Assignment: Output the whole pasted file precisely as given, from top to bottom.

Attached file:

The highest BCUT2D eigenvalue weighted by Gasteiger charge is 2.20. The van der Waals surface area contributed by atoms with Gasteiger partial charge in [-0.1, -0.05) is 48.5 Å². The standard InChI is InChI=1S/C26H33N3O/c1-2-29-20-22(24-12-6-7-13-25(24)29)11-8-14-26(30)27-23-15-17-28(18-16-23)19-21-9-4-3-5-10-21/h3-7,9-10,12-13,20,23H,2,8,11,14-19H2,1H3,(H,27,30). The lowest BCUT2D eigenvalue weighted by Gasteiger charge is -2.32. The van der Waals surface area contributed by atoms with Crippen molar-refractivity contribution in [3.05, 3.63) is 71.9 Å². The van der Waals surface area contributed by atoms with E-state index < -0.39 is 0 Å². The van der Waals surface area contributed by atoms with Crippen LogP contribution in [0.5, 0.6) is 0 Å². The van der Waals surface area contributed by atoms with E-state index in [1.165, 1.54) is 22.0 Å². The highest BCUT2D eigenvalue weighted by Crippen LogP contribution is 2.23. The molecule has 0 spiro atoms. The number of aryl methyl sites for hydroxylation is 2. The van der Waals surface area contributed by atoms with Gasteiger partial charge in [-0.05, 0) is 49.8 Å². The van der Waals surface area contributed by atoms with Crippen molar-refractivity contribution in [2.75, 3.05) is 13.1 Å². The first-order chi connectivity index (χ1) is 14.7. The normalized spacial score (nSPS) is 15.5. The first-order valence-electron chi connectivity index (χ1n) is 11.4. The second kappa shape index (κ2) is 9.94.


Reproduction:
The highest BCUT2D eigenvalue weighted by Gasteiger charge is 2.20. The van der Waals surface area contributed by atoms with Gasteiger partial charge in [-0.1, -0.05) is 48.5 Å². The standard InChI is InChI=1S/C26H33N3O/c1-2-29-20-22(24-12-6-7-13-25(24)29)11-8-14-26(30)27-23-15-17-28(18-16-23)19-21-9-4-3-5-10-21/h3-7,9-10,12-13,20,23H,2,8,11,14-19H2,1H3,(H,27,30). The lowest BCUT2D eigenvalue weighted by Gasteiger charge is -2.32. The van der Waals surface area contributed by atoms with Crippen molar-refractivity contribution in [3.05, 3.63) is 71.9 Å². The van der Waals surface area contributed by atoms with E-state index < -0.39 is 0 Å². The van der Waals surface area contributed by atoms with Crippen LogP contribution in [0.5, 0.6) is 0 Å². The van der Waals surface area contributed by atoms with E-state index in [1.165, 1.54) is 22.0 Å². The highest BCUT2D eigenvalue weighted by Crippen LogP contribution is 2.23. The molecule has 0 spiro atoms. The number of aryl methyl sites for hydroxylation is 2. The van der Waals surface area contributed by atoms with Gasteiger partial charge in [-0.05, 0) is 49.8 Å². The van der Waals surface area contributed by atoms with Crippen molar-refractivity contribution in [2.75, 3.05) is 13.1 Å². The first-order chi connectivity index (χ1) is 14.7. The normalized spacial score (nSPS) is 15.5. The first-order valence-electron chi connectivity index (χ1n) is 11.4. The second kappa shape index (κ2) is 9.94.